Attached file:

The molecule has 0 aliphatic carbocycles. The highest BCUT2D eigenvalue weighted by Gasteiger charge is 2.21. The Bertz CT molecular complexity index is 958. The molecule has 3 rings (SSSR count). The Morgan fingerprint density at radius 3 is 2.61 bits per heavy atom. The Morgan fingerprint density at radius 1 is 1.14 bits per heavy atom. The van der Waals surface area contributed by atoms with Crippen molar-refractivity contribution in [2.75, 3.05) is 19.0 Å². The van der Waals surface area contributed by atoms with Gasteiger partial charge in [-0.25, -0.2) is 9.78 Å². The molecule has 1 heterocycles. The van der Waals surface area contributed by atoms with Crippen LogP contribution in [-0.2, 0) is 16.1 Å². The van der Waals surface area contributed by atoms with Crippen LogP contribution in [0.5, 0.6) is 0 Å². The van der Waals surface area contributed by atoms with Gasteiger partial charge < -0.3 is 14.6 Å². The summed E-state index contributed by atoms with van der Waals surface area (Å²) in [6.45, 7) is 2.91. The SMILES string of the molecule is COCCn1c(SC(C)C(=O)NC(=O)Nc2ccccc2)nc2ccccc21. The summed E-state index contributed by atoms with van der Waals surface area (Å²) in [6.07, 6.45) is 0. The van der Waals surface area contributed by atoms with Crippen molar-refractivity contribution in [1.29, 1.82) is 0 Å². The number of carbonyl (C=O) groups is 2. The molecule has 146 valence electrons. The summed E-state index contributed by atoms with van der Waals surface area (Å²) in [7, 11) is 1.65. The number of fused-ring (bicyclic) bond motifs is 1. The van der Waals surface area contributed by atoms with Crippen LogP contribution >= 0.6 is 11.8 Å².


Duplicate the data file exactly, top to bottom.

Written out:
The molecule has 0 aliphatic carbocycles. The highest BCUT2D eigenvalue weighted by Gasteiger charge is 2.21. The Bertz CT molecular complexity index is 958. The molecule has 3 rings (SSSR count). The Morgan fingerprint density at radius 3 is 2.61 bits per heavy atom. The Morgan fingerprint density at radius 1 is 1.14 bits per heavy atom. The van der Waals surface area contributed by atoms with Crippen molar-refractivity contribution in [2.75, 3.05) is 19.0 Å². The van der Waals surface area contributed by atoms with Gasteiger partial charge in [-0.25, -0.2) is 9.78 Å². The molecule has 1 heterocycles. The van der Waals surface area contributed by atoms with Crippen LogP contribution in [-0.2, 0) is 16.1 Å². The van der Waals surface area contributed by atoms with Crippen LogP contribution in [0.5, 0.6) is 0 Å². The van der Waals surface area contributed by atoms with Gasteiger partial charge < -0.3 is 14.6 Å². The summed E-state index contributed by atoms with van der Waals surface area (Å²) in [6.45, 7) is 2.91. The SMILES string of the molecule is COCCn1c(SC(C)C(=O)NC(=O)Nc2ccccc2)nc2ccccc21. The summed E-state index contributed by atoms with van der Waals surface area (Å²) in [6.07, 6.45) is 0. The van der Waals surface area contributed by atoms with Crippen molar-refractivity contribution in [1.29, 1.82) is 0 Å². The number of carbonyl (C=O) groups is 2. The molecule has 146 valence electrons. The summed E-state index contributed by atoms with van der Waals surface area (Å²) in [7, 11) is 1.65. The number of fused-ring (bicyclic) bond motifs is 1. The van der Waals surface area contributed by atoms with Crippen LogP contribution >= 0.6 is 11.8 Å².